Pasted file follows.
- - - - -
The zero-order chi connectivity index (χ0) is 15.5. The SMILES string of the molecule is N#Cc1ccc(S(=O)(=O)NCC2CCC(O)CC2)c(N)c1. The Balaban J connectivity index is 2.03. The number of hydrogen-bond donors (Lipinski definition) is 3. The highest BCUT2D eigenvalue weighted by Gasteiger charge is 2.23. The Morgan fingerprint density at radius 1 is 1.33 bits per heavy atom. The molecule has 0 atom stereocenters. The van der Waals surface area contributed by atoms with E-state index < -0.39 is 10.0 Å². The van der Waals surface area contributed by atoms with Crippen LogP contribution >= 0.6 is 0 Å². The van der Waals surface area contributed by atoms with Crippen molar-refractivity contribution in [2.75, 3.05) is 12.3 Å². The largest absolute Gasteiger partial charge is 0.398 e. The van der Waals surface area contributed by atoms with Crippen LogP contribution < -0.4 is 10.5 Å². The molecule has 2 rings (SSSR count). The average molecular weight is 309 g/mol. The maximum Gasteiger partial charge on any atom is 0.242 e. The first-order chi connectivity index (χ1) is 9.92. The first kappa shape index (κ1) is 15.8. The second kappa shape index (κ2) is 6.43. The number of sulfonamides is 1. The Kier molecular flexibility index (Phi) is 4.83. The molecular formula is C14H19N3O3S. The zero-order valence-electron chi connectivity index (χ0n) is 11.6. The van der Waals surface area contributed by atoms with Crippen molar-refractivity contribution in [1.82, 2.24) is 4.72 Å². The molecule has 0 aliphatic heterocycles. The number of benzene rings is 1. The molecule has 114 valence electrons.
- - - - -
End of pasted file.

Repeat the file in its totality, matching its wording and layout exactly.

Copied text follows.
The zero-order chi connectivity index (χ0) is 15.5. The SMILES string of the molecule is N#Cc1ccc(S(=O)(=O)NCC2CCC(O)CC2)c(N)c1. The Balaban J connectivity index is 2.03. The number of hydrogen-bond donors (Lipinski definition) is 3. The highest BCUT2D eigenvalue weighted by Gasteiger charge is 2.23. The Morgan fingerprint density at radius 1 is 1.33 bits per heavy atom. The molecule has 0 atom stereocenters. The van der Waals surface area contributed by atoms with E-state index < -0.39 is 10.0 Å². The van der Waals surface area contributed by atoms with Crippen LogP contribution >= 0.6 is 0 Å². The van der Waals surface area contributed by atoms with Crippen molar-refractivity contribution in [2.75, 3.05) is 12.3 Å². The largest absolute Gasteiger partial charge is 0.398 e. The van der Waals surface area contributed by atoms with Crippen LogP contribution < -0.4 is 10.5 Å². The molecule has 2 rings (SSSR count). The average molecular weight is 309 g/mol. The maximum Gasteiger partial charge on any atom is 0.242 e. The first-order chi connectivity index (χ1) is 9.92. The first kappa shape index (κ1) is 15.8. The second kappa shape index (κ2) is 6.43. The number of sulfonamides is 1. The Kier molecular flexibility index (Phi) is 4.83. The molecular formula is C14H19N3O3S. The zero-order valence-electron chi connectivity index (χ0n) is 11.6. The van der Waals surface area contributed by atoms with Crippen molar-refractivity contribution in [1.82, 2.24) is 4.72 Å². The molecule has 0 aliphatic heterocycles. The number of benzene rings is 1. The molecule has 114 valence electrons.